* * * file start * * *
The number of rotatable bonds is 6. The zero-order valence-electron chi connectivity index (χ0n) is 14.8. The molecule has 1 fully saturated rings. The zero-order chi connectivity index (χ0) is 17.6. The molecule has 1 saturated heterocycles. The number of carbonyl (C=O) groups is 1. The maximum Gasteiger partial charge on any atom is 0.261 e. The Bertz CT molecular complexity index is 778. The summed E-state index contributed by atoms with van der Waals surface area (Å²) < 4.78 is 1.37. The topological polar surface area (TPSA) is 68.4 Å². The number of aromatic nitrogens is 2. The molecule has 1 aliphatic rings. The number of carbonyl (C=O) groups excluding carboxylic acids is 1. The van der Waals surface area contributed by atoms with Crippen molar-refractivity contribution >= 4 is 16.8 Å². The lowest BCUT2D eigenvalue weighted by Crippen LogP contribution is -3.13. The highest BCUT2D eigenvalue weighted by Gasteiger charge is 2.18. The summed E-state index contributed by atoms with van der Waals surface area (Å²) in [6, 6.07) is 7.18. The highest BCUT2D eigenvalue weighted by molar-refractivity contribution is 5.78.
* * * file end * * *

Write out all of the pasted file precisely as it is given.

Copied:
The number of rotatable bonds is 6. The zero-order valence-electron chi connectivity index (χ0n) is 14.8. The molecule has 1 fully saturated rings. The zero-order chi connectivity index (χ0) is 17.6. The molecule has 1 saturated heterocycles. The number of carbonyl (C=O) groups is 1. The maximum Gasteiger partial charge on any atom is 0.261 e. The Bertz CT molecular complexity index is 778. The summed E-state index contributed by atoms with van der Waals surface area (Å²) < 4.78 is 1.37. The topological polar surface area (TPSA) is 68.4 Å². The number of aromatic nitrogens is 2. The molecule has 1 aliphatic rings. The number of carbonyl (C=O) groups excluding carboxylic acids is 1. The van der Waals surface area contributed by atoms with Crippen molar-refractivity contribution >= 4 is 16.8 Å². The lowest BCUT2D eigenvalue weighted by Crippen LogP contribution is -3.13. The highest BCUT2D eigenvalue weighted by Gasteiger charge is 2.18. The summed E-state index contributed by atoms with van der Waals surface area (Å²) in [6, 6.07) is 7.18. The highest BCUT2D eigenvalue weighted by molar-refractivity contribution is 5.78.